Pioneer churches of Vancouver Island and the Salish Sea, a new book from Liz Bryan. (Liz Bryan photograph)

Pioneer churches of Vancouver Island and the Salish Sea, a new book from Liz Bryan. (Liz Bryan photograph)

Author chronicles churches built by pioneers in the Salish Sea

B.C. author Liz Bryan preserving a little bit of pioneer history in her latest book

Pioneer churches hold memories, stories and “something of the spirit of their times,” Liz Bryan writes in her new book, Pioneer Churches of Vancouver Island and the Salish Sea.

The uncertainty many churches are facing inspired Bryan to collect their stories, drawing attention to what these buildings — many which still have active congregations — can tell us about the early communities who built them.

She acknowledges the violent history in Canada from Christian churches imposing their beliefs on Indigenous peoples.

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“This conflict, yet to be fully resolved and accounted for, is one sad result of colonization and its mission to make others exactly like ourselves,” she writes.

As she chronicled the pioneer churches on the Salish Sea, Bryan tried not to address actions of the missionaries, but focused on the pioneers who built churches for their own use, “with a simple desire to practise their own religion in the new communities they founded.”

It is nearly impossible to separate colonial strategy though. Many of the churches were founded by missionaries who also ran residential schools, and many of the pioneers were lured with promises of free Crown land, a.k.a. unceded Indigenous territory.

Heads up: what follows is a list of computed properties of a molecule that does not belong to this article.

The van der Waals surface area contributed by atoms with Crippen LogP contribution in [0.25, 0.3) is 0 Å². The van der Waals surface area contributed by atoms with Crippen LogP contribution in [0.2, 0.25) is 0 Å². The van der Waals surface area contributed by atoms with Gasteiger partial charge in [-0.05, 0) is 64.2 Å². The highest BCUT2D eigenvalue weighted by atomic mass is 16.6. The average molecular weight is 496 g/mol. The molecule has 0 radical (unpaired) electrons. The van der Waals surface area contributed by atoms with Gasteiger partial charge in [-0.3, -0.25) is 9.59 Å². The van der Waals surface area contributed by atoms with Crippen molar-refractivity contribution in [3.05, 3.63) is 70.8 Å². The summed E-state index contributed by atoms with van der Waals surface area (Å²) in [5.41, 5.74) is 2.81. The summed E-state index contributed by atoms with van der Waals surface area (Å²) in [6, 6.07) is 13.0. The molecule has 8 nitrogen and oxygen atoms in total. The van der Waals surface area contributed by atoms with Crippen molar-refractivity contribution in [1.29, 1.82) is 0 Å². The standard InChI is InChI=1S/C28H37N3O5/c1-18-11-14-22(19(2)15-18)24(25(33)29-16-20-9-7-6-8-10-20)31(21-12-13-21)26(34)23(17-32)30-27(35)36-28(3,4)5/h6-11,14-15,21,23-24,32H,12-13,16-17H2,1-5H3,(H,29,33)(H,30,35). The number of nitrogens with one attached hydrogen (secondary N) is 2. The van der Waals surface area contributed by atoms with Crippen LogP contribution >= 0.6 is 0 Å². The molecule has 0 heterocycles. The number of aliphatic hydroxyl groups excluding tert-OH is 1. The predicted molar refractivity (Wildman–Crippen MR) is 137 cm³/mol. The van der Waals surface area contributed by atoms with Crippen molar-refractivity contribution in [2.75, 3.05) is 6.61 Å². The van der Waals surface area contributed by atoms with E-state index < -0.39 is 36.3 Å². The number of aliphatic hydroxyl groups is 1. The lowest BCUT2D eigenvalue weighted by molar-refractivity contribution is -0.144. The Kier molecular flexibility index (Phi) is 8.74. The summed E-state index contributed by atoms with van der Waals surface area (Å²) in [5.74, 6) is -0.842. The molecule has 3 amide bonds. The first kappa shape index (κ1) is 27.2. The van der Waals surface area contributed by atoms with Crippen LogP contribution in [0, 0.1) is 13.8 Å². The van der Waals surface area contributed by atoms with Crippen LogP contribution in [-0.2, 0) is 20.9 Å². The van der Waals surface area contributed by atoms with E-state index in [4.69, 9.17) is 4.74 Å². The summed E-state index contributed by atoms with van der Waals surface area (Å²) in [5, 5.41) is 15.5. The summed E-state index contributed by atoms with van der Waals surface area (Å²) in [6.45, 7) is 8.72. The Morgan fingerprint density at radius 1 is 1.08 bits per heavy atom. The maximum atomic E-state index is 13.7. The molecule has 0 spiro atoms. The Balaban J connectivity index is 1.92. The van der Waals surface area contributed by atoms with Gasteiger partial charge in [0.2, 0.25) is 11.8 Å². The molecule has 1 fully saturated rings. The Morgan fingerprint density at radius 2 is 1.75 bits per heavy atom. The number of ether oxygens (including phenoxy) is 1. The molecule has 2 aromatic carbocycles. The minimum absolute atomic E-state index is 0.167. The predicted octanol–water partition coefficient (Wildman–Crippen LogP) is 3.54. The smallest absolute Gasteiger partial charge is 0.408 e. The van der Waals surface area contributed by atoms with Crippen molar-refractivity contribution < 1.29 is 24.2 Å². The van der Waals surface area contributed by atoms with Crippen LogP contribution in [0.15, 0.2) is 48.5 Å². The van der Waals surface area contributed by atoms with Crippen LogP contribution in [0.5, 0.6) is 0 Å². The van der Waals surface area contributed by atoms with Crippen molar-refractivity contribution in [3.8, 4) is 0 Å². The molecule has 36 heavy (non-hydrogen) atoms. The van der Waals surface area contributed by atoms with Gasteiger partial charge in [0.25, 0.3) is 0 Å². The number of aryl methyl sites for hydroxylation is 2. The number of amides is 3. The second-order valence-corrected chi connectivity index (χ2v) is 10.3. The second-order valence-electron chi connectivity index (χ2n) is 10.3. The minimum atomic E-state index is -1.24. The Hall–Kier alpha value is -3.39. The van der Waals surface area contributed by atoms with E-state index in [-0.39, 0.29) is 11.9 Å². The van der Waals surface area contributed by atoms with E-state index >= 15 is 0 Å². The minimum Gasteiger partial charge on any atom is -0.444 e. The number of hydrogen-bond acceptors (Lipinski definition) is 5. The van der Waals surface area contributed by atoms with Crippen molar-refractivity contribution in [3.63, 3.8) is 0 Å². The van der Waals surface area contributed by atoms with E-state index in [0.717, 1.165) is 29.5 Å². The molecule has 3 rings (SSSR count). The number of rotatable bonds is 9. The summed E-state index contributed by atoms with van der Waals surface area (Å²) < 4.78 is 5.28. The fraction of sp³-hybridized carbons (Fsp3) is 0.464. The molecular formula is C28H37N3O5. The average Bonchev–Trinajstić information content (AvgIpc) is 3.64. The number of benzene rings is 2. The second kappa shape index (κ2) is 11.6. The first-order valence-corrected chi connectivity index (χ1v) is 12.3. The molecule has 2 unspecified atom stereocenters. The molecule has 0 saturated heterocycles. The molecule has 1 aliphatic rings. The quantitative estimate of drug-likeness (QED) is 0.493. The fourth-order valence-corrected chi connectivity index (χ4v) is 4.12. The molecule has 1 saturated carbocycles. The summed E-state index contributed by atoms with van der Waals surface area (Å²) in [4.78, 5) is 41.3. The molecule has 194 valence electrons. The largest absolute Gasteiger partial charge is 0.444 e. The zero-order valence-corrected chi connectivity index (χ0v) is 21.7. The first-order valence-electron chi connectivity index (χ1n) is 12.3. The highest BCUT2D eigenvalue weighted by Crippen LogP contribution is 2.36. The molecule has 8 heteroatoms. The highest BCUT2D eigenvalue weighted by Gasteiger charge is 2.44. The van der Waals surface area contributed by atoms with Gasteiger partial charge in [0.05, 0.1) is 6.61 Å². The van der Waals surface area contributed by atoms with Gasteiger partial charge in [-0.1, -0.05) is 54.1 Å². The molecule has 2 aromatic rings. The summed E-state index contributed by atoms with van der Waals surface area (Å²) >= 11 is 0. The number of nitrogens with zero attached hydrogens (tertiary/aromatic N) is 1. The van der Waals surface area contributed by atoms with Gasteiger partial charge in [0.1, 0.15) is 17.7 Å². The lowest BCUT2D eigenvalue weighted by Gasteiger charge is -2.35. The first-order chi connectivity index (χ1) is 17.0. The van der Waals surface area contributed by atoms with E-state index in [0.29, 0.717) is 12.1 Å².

Her book is written as a sort of travel guide, including architectural descriptions and brief histories of each.

In the north Island, Bryan identified three pioneer churches: Christ Church in Alert Bay on Cormorant Island, St. Olaf’s Anglican Church in Old Quatsino near Port Hardy, and St. Pius Catholic Church on Nootka Island off the western coast of Vancouver Island.

Christ Church was founded in 1892 by a missionary to Cormorant Island. Rev. Albert James Hall, arrived one year before the first residential school was built in Alert Bay n 1882. While Christ Church still offers services – in English and Kwak’wala – St. Michael’s residential school was demolished with ceremony in 2015 under the oversight of the ‘Namgis First Nation, who live on Cormorant Island. It stopped operating as a residential school in 1975.

In Old Quatsino, St. Olaf’s Anglican Church was established in 1896 by Norwegian and Swedish families who were recruited with promises of Crown land grants and financial incentives by the B.C. government. The families had been trying to homestead in flat, arid North Dakota, and were told at Chicago’s world fair in 1893 that Coal Harbour “had a climate and landscape similar to the fjords of their homeland.” The settlers established the community now known as Old Quatsino, reached by boat from Coal Harbour. The Quatsino First Nation reserve is nearby.

St. Pius Catholic Church was established in 1890 on Nootka Island, but the church building that remains was built in 1956. It’s not a Christian church anymore – it was ‘de-consecrated’ in the ‘90s. Nootka Island received missionaries as early as 1770, but they did not last. More arrived 100 years later, and built a church, which was destroyed in a fire and replaced with the current building. It remained, but the Christian beliefs have not.

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“Rather than being demolished, as one might have expected of a rejected symbol of Christian belief, the building has been accepted by the Mowachaht/Muchalaht people as a piece of their history, too. Inside the church, far older spiritual symbols are superimposed on the Christian presence, and the building will soon become part of a planned new cultural centre.”

Byran’s book was published by Heritage House in 2020.

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